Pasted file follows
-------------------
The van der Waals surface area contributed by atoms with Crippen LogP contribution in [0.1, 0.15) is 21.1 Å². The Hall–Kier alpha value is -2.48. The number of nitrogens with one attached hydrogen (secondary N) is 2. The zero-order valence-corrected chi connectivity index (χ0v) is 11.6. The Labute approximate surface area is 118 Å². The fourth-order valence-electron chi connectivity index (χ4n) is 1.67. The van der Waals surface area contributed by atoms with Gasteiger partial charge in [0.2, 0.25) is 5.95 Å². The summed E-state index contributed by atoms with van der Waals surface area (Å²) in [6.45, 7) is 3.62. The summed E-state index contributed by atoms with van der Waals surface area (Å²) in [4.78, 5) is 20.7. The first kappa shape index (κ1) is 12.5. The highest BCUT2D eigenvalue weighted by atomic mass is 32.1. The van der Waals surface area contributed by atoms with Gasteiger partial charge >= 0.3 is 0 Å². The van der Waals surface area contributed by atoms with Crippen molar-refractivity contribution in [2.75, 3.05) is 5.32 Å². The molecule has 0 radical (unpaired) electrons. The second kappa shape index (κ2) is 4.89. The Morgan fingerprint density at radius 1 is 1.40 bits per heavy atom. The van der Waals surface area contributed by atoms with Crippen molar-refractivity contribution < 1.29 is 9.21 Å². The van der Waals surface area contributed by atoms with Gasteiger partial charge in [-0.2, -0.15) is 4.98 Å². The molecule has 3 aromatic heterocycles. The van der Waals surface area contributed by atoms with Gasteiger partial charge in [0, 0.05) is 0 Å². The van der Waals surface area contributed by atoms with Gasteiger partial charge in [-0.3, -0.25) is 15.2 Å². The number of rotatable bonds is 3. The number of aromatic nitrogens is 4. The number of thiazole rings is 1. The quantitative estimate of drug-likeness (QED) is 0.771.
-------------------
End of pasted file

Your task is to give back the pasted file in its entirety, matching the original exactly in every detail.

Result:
The van der Waals surface area contributed by atoms with Crippen LogP contribution in [0.1, 0.15) is 21.1 Å². The Hall–Kier alpha value is -2.48. The number of nitrogens with one attached hydrogen (secondary N) is 2. The zero-order valence-corrected chi connectivity index (χ0v) is 11.6. The Labute approximate surface area is 118 Å². The fourth-order valence-electron chi connectivity index (χ4n) is 1.67. The van der Waals surface area contributed by atoms with Gasteiger partial charge in [0.2, 0.25) is 5.95 Å². The summed E-state index contributed by atoms with van der Waals surface area (Å²) in [6.45, 7) is 3.62. The summed E-state index contributed by atoms with van der Waals surface area (Å²) in [4.78, 5) is 20.7. The first kappa shape index (κ1) is 12.5. The highest BCUT2D eigenvalue weighted by atomic mass is 32.1. The van der Waals surface area contributed by atoms with Gasteiger partial charge >= 0.3 is 0 Å². The van der Waals surface area contributed by atoms with Crippen molar-refractivity contribution in [2.75, 3.05) is 5.32 Å². The molecule has 0 radical (unpaired) electrons. The second kappa shape index (κ2) is 4.89. The Morgan fingerprint density at radius 1 is 1.40 bits per heavy atom. The van der Waals surface area contributed by atoms with Crippen molar-refractivity contribution < 1.29 is 9.21 Å². The van der Waals surface area contributed by atoms with Gasteiger partial charge in [-0.2, -0.15) is 4.98 Å². The molecule has 3 aromatic heterocycles. The van der Waals surface area contributed by atoms with Gasteiger partial charge in [0, 0.05) is 0 Å². The van der Waals surface area contributed by atoms with Gasteiger partial charge in [-0.3, -0.25) is 15.2 Å². The number of rotatable bonds is 3. The number of aromatic nitrogens is 4. The number of thiazole rings is 1. The quantitative estimate of drug-likeness (QED) is 0.771.